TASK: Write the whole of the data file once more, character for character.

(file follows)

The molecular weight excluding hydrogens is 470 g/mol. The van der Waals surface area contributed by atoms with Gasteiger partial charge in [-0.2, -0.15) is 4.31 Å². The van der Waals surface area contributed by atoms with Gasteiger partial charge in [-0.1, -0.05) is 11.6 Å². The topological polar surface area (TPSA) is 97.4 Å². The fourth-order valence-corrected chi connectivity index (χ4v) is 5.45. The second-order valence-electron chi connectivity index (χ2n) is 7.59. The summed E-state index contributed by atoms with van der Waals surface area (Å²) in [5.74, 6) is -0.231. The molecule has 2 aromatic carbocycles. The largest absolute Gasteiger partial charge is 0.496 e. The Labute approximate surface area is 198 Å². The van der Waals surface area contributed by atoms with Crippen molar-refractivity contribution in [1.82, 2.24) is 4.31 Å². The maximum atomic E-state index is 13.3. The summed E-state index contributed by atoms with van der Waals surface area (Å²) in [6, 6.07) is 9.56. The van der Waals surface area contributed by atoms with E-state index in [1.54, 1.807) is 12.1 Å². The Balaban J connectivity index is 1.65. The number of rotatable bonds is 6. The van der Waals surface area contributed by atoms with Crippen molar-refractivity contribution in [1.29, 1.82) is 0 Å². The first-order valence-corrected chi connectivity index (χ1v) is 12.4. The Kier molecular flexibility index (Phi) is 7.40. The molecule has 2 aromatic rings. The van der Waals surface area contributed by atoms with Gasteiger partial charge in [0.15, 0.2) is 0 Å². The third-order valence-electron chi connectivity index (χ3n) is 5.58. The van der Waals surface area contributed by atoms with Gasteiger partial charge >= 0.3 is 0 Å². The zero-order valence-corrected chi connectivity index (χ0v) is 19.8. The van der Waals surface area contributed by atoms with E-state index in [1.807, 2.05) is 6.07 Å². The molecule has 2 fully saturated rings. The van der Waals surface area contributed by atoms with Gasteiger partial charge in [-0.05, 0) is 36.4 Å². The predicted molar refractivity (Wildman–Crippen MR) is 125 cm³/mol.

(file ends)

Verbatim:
The molecular weight excluding hydrogens is 470 g/mol. The van der Waals surface area contributed by atoms with Gasteiger partial charge in [-0.2, -0.15) is 4.31 Å². The van der Waals surface area contributed by atoms with Gasteiger partial charge in [-0.1, -0.05) is 11.6 Å². The topological polar surface area (TPSA) is 97.4 Å². The fourth-order valence-corrected chi connectivity index (χ4v) is 5.45. The second-order valence-electron chi connectivity index (χ2n) is 7.59. The summed E-state index contributed by atoms with van der Waals surface area (Å²) in [5.74, 6) is -0.231. The molecule has 2 aromatic carbocycles. The largest absolute Gasteiger partial charge is 0.496 e. The Labute approximate surface area is 198 Å². The van der Waals surface area contributed by atoms with Crippen molar-refractivity contribution in [1.82, 2.24) is 4.31 Å². The maximum atomic E-state index is 13.3. The summed E-state index contributed by atoms with van der Waals surface area (Å²) in [6, 6.07) is 9.56. The van der Waals surface area contributed by atoms with E-state index in [1.54, 1.807) is 12.1 Å². The Balaban J connectivity index is 1.65. The number of rotatable bonds is 6. The van der Waals surface area contributed by atoms with Crippen molar-refractivity contribution in [1.29, 1.82) is 0 Å². The first-order valence-corrected chi connectivity index (χ1v) is 12.4. The Kier molecular flexibility index (Phi) is 7.40. The molecule has 2 aromatic rings. The van der Waals surface area contributed by atoms with Gasteiger partial charge in [0.15, 0.2) is 0 Å². The third-order valence-electron chi connectivity index (χ3n) is 5.58. The van der Waals surface area contributed by atoms with Gasteiger partial charge >= 0.3 is 0 Å². The zero-order valence-corrected chi connectivity index (χ0v) is 19.8. The van der Waals surface area contributed by atoms with E-state index in [1.807, 2.05) is 6.07 Å². The molecule has 2 fully saturated rings. The van der Waals surface area contributed by atoms with Gasteiger partial charge in [-0.05, 0) is 36.4 Å². The predicted molar refractivity (Wildman–Crippen MR) is 125 cm³/mol.